I was reminded the other day of my junior high wood shop.
My first shop teacher was Mr. Clark.
The first day in class was early September it was still
real hot in West Virginia and the pollen was high. One kid,
William, had allergies so bad he his eyes were watering. Mr.
Clark took one look at him and said "What's a matter do you
miss your Momma?" Which embarrassed the kid but was real
funny to the rest of us.
Then it was time for our safety lecture. The teacher walked
over to the band saw and said does anyone have a pencil and
I gave him mine. He turned on the saw and swiped the pencil
across the blade, which cut it in half. He turned off the
saw and said "It will do the same thing to your finger" and
that was the end of the lecture.
I spent the first few weeks making a house address sign
(name and house number) for my father. I planed a pine board
from 3/4" thick down to 1/2" with a Stanley #5. I was so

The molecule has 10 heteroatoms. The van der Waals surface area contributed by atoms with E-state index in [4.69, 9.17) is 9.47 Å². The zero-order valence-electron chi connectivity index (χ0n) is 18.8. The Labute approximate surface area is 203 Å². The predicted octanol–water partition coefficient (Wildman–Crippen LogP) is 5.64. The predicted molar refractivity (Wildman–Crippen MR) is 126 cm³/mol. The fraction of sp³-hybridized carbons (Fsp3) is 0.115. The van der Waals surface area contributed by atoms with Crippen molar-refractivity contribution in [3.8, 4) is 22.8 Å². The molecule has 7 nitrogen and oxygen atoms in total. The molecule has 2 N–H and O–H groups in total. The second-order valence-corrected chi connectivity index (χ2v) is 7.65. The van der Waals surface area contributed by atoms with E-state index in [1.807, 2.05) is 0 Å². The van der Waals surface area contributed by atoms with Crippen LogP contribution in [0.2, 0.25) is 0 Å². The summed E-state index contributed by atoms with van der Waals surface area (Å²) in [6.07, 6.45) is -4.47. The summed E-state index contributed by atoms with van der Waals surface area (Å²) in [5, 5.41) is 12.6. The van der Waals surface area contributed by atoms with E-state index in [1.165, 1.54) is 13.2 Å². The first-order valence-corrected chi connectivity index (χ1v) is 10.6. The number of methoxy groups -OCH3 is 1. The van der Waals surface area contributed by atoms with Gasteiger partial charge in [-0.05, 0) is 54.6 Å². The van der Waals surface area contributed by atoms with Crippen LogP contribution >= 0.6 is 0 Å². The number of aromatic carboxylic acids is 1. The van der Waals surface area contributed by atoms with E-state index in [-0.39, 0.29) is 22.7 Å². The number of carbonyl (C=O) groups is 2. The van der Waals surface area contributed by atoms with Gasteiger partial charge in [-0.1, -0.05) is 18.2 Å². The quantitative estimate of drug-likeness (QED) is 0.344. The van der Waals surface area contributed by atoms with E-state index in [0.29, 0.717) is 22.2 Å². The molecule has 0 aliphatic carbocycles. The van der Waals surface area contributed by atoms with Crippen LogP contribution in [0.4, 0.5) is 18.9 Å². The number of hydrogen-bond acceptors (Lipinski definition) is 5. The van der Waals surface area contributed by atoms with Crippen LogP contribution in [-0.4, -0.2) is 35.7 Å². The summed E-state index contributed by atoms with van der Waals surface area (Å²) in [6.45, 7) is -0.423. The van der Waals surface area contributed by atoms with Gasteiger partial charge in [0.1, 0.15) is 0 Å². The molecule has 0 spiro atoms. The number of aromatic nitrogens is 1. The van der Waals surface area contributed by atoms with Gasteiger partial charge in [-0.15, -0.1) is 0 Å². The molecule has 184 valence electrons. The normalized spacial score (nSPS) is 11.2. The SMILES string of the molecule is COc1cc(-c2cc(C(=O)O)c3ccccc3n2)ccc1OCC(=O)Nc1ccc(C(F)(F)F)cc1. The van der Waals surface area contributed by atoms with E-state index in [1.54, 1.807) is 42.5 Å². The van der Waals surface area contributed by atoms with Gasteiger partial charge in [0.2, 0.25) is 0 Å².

proud of the finished product I wouldn't let my father hang
it on the house in the weather. It hangs in my shop now.
learned a lot in my 3 years in shop. I made a toolbox, a
stool, several bowls, and small stuff. I've never got over
the feeling of self-sufficiency I got from finishing a
project and I think it's a big reason I'm into woodworking
I think it's a real shame most middle schools don't have
shop. It's a time in a kid's life he needs to feel like he
can do something for himself. It's one of the things that
helps a young person down the path from kid to adult.